The Snap! Programming Language

For the Intro to Computer Science class, we will be teaching a programming language called Snap! It is a browser-based graphical programming language that lets students create animations and games while learning how to program. The language was developed to teach “The Beauty and Joy of Computing” course at the University if California — Berkeley.

Graphical Programming Language Benefits

Initially I was skeptical about whether using a graphical programming language was a good idea. After all, we don’t drag-and-drop building blocks to create programs in the “real world”. However, after using the programming language to complete a few tutorials, I can already see a few benefits to using Snap:

  1. It is very motivating to graphically see the results of your work on the stage while you are writing your program. Much more interesting than staring at an IDE and a command line prompt.
  2. Since it is browser-based, there is nothing to install. You can get up and running on day 1 of class. I’ve been in some hands-on classes where Ruby was used, and the class was derailed by gem dependency hell, different operating systems, different Ruby versions, etc. With Snap, you don’t have to install an IDE like Eclipse or mess with configuration and environment settings. Everything you need is right there.
  3. There is less time spent dealing with syntax errors, curly braces, semicolons, typos, and other annoyances with C-like languages. While you have to deal with such things eventually, it is nice to be able to focus on the concepts of variables, flow control, and events without spending much time on typing.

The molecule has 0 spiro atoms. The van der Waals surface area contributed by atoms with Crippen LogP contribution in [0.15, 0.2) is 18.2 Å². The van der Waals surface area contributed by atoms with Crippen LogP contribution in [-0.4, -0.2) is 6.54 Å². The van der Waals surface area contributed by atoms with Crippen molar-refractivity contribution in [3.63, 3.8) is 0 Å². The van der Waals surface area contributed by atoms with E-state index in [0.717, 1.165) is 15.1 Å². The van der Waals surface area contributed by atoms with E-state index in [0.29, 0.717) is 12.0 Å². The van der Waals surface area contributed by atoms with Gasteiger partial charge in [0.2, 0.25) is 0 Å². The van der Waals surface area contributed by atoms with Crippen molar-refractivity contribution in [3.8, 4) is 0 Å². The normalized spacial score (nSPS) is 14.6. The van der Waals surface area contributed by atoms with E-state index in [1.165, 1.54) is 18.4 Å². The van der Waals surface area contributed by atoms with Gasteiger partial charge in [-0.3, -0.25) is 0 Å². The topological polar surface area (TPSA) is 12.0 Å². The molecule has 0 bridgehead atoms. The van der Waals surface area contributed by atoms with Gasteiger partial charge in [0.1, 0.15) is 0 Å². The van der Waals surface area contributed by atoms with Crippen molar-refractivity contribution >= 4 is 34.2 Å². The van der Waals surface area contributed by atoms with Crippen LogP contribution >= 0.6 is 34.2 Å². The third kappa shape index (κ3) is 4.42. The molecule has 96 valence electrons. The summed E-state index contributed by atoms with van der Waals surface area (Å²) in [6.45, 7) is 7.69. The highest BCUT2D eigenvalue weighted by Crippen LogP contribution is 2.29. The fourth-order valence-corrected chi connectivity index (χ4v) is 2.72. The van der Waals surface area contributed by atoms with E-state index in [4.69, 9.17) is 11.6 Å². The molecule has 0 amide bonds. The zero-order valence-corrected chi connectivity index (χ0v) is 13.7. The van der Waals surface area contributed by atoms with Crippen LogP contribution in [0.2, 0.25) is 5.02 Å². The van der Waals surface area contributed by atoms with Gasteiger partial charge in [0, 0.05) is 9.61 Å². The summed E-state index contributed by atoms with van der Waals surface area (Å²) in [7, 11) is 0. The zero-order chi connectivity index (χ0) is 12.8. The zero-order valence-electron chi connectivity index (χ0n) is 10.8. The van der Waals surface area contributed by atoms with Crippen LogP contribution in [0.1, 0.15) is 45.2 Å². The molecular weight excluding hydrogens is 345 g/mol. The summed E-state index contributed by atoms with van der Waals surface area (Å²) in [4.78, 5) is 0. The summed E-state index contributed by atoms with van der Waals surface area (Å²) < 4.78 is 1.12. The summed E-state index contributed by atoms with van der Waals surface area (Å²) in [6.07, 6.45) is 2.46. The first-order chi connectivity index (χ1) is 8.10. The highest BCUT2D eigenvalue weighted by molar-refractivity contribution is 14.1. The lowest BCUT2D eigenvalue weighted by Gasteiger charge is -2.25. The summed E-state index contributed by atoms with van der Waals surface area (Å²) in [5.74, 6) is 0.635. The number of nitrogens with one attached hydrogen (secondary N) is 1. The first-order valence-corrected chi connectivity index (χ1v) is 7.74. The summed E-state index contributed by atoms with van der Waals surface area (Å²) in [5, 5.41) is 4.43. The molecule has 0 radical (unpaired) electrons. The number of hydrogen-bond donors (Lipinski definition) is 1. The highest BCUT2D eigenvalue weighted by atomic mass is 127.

4. It is actually very powerful. One of the first projects is to build a Mario-like platform game, complete with sprites, power-ups, multiple screens, and hazards. As instructors, we are expected to be able to build a basic platform game in a couple of hours. The students are expected to be able to do this in a couple of weeks. If you asked us to do this in C++, there would just be too many low level details to cover.

My First Snap! Program

As part of teacher training, the first program I had to make was a simple Kaleidoscope. Snap made it easy for me to define a few event handlers, an event loop, and instructions for the “turtle”. To create additional sprite objects, I simple right clicked a sprite, made a duplicate, and gave it a unique name and color. Below is a screenshot of what a Snap program and its output looks like:

Cloud Storage

Another cool feature of Snap! is cloud storage. You can easily store your programs on the server and share them with a link. Someone else can then view your published project and use it, or save it to their own cloud storage and edit/improve it. Below is a link to the Kaleidoscope program. You press “spacebar” to begin. Use the mouse to move the turtle, press “d” to put the pen down, press “u” to lift the pen, and press “c” to clear the canvas.

Next Steps

Now that I have created a basic Snap program, I need to complete a couple of larger programs to become proficient: a Mario-style platform game and Pong. Next week our team will be meeting up to discuss next steps and will be checking in with TEALS to make sure everything is running smoothly.